Collectively his films obtained 10 Academy awards and 19 British Academy Film Awards.
In a statement, the family said Parker died Friday in London following a lengthy illness.
Parker was born in London in 1944 and, like several other aspiring British directors such as Ridley Scott, started his career in marketing.
He moved into television with critically acclaimed 1974 play”The Evacuees,” which won an International Emmy Award
The following year he also wrote and directed his first feature,” Bugsy Malone,” an odd and lush musical pastiche of all gangster movies using a cast of kids, such as a young Jodie Foster.
He followed with”Midnight Express,” the narrative based in an American’s harrowing incarceration at a prison. It won two Oscars and obtained Parker that a best-director nomination.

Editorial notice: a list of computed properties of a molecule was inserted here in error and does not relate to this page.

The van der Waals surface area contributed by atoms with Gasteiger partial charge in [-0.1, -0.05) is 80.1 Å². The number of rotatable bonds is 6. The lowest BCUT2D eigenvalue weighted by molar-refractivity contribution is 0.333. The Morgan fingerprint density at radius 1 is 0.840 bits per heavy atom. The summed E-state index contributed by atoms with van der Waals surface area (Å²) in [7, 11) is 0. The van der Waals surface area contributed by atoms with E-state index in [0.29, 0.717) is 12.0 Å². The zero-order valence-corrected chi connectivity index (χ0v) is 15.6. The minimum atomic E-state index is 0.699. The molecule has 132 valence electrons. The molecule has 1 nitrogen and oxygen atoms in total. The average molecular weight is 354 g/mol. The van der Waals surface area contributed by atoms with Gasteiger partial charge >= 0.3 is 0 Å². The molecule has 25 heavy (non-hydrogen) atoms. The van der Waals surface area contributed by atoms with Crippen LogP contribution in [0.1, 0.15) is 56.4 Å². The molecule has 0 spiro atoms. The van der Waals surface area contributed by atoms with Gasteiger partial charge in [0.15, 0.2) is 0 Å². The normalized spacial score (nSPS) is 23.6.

Parker ranged broadly across genres and subjects. “Shoot the Moon” was a family play, “Angel Heart” an occult thriller and”Mississippi Burning” a highly effective civil rights drama that has been nominated for seven Academy Awards.
Parker was a prominent director of musicals, a genre that he embraced and expanded. “Fame” was a gritty but celebratory narrative of life in a performing arts high school; “Pink Floyd — that the Wall” was a surreal rock opera; “The Commitments” charted a ramshackle Dublin soul band; and”Evita” throw Madonna as Argentine first lady Eva Peron at a big-screen version of Andrew Lloyd Webber’s musical.
He had been knighted by Queen Elizabeth II in 2002.
Fellow manager David Puttnam said Parker”was my earliest and closest friend — I was constantly in awe of his ability. My entire life and those of others who loved and admired him will not ever be the same again.”
He’s survived by his wife Lisa Moran-Parker, his kids Lucy, Alexander, Jake, Nathan and Henry, and seven grandchildren.